"Parenthood" TV show

ok so last night while flipping around on the TV i happened to pass by the TV show "Parenthood" on American TV (it's a pretty crappy show). unfortunately i happened upon a scene where two parents of a young child where discussing whether or not their child had aspergers. someone at school had apparently suggested they get their child tested for one reason or another, the mother was "receptive" but the father basically "flipped out" and denied that it was even a remote possibility (his tone suggested that someone had told them the equivalent of telling them that their child could possibly be the next antichrist or "gay hitler"). i didn't watch the whole show but i watched a few minutes of their discourse and flipped away. when i came back to it, the two parents were now at the home of a family that has an aspergers child. these parents were basically giving a rundown of what a horror story it is to have an aspergers child (with the TV sugar coating to make it seem like they were "coping" with it). the mother had pulled out some organizer that had all of these color coded cards with things like schedules, therapist numbers, behaviorists, and schedules for when the couple could have sex since dealing with their child was such a burdon that they couldn't possibly be intimate in any other way. all the while their child was bouncing off the walls moving from one random thing to the next, eventually plugging in his electric guitar and jamming out at a volume that drowned out the conversation in the other room. they painted a picture of complete chaos.

so basically, i know that having a child on the spectrum is a difficult job (depending on the level). but is this the "awareness" that's going to help the community? it made it look like having a child with aspergers was quite possibly the worst thing that could happen to you. i know the show is supposed to be a comedy (it's not funny at all) but i found it a bit annoying. i mean, if you think back to when people with down's syndrome started being portrayed on TV (thinking of corkie here) they were portrayed in a pretty good light for the most part. the struggles of having a "challenged" child were shown, but they were shown in a way that would give families going through the same situations  hope. that their child could be like this, that their child could have friends, and that they themselves could have a wonderful, enjoyable life with their "special child". the first time i see a sitcom mention aspergers in any way, and they make it seem like a total living nightmare. what's the deal?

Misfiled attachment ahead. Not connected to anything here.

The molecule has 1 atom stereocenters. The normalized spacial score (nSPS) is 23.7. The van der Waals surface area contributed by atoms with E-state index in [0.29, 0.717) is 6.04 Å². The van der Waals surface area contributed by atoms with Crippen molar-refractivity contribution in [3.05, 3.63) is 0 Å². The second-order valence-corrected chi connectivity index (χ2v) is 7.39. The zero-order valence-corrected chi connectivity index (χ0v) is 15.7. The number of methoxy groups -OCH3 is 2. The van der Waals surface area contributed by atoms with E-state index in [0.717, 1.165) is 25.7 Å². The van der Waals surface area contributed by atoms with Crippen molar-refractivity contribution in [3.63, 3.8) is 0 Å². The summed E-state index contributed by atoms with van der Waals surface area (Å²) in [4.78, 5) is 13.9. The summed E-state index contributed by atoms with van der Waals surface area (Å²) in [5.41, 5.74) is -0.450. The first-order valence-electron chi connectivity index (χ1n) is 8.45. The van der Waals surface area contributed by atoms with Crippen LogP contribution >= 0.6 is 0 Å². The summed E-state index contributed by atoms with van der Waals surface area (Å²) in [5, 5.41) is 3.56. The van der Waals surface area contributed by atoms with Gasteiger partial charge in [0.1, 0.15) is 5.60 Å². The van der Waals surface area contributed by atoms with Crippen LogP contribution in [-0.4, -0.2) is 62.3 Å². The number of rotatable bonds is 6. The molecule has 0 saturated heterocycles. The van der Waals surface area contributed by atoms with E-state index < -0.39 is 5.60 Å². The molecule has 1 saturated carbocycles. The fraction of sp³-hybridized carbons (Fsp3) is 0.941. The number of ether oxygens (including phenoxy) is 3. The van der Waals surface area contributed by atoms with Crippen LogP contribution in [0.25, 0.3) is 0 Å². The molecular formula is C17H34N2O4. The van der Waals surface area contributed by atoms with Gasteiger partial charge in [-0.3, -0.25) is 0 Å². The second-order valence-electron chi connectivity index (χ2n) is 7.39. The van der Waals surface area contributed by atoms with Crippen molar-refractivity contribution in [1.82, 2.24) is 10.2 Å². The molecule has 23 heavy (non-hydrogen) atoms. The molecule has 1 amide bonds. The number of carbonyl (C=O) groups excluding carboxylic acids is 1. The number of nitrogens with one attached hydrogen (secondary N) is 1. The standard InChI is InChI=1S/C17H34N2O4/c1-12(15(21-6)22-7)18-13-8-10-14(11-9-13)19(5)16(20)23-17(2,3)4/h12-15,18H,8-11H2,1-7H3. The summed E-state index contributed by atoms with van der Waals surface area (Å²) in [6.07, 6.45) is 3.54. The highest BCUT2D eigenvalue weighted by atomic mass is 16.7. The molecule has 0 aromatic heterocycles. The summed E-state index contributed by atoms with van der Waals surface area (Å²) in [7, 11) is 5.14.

hmm for some reason i couldn't get this posted in the aspies forum area....who the heck knows anymore (this forum software is screwy)

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Goodhart7 years ago

This all got reflamed because someone
#1: found it listed through a google search
#2: signed up JUST to argue on this forum thread
#3: immediately without learning about anyone or aligning themselves with anyone, started to character assassinate
#4:  quickly left the fray

This among other things seems to tell us something about recent events, no?
Not going to lie here, I think you're over-reacting. Just because you don't find something funny doesn't mean that nobody else should. I have a right to find humour in whatever I feel like laughing at, and you can't stop me from doing so. So what's the big deal? Don't like it, don't watch it.
crapflinger (author)  the black jesus7 years ago
i didn't say YOU couldn't find it funny, i said I find it offensive.

you can laugh at whatever the hell you want to laugh at, but finding something funny doesn't make the thing you find funny right.

i think it's rediculously funny when someone falls down, doesn't make it cool for the guy who fell down.